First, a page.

You are here

Scale Reviews

Find reliable measures for use in your questionnaires. Search Now

Testimonial

The Marketing Scales Handbook is indispensible in identifying how constructs have been measured and the support for a measure's validity and reliability. I have used it since the beginning as a resource in my doctoral seminar and as an aid to my own research. An electronic version will make it even more accessible to researchers in Marketing and affiliated fields.
Dr. Terry Childers
Iowa State University

news

Five, seven-point Likert-type items are used to measure a person’s attitude regarding the bias and believability of a particular news story to which he/she has been exposed.

A person’s intentions to not only complain directly to the company but also to news media and multiple levels of government is measured with five, seven-point Likert-type items.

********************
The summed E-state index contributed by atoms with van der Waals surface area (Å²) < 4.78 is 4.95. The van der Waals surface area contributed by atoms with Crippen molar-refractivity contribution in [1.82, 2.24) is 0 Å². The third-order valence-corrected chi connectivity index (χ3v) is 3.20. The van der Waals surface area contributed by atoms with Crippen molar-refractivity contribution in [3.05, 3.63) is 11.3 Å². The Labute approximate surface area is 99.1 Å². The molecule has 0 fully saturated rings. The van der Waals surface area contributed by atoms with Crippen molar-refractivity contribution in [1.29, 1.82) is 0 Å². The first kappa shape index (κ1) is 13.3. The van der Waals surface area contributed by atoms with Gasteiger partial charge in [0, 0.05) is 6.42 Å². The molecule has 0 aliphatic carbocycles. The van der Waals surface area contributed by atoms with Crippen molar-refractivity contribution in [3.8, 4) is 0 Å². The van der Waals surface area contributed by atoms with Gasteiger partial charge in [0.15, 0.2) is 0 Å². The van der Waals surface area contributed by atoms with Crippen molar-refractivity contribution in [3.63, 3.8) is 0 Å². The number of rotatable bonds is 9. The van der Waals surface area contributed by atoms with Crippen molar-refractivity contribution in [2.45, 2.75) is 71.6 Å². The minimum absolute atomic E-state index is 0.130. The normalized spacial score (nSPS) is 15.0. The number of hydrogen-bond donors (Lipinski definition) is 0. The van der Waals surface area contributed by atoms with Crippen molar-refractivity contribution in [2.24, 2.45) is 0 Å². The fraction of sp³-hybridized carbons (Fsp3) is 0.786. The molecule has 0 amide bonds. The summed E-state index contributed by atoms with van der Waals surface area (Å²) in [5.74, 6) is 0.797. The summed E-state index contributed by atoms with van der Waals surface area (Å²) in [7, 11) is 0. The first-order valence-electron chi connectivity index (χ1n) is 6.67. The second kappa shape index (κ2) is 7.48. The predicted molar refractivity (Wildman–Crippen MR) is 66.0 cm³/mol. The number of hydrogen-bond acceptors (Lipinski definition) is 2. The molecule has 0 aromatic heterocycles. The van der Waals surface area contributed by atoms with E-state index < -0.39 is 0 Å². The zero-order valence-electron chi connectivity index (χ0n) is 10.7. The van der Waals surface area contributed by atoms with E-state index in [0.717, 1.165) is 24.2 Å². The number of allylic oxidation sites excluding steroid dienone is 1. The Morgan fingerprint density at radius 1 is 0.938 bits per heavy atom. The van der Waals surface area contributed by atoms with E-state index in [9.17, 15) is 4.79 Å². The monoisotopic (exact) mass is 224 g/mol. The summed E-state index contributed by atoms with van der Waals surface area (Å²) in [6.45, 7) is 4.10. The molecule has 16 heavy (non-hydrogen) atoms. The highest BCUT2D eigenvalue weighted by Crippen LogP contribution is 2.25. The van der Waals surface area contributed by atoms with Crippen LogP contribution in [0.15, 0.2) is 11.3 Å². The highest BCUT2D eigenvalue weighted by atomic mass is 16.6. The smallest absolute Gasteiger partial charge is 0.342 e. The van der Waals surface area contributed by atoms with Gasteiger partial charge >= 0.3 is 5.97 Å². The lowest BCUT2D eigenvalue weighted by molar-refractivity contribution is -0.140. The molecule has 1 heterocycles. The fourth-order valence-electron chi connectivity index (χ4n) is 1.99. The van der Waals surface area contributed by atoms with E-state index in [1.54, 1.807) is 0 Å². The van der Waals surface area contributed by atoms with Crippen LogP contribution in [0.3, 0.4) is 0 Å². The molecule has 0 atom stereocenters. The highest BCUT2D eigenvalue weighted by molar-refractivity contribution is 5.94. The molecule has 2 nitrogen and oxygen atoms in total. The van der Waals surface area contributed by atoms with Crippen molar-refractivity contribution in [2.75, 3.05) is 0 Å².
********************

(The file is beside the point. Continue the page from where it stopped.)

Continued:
Respondents are asked to use a five-point scale to rate how important each of nine sources is in learning about a specified topic. The nine information sources mainly involve the traditional mass media.

Likert-type statements are used to measure the degree to which a person believes that an advertisement contains information that is useful in some way.

The scale is composed of thirteen, five-point items measuring the frequency with which a person reports watching specific types of programs on television.

The scale is composed of four, five-point items that measure the frequency with which a person watches television in order to hear the local, national, and international news.

The frequency with which a person uses the web in order to keep up with local, national, and international news is measured using three, five-point items.

The likelihood that a person will use the web in the future to access a wide range of information and light entertainment-type services such as news, sports, movie reviews, and weather is measured using eight, five-point items.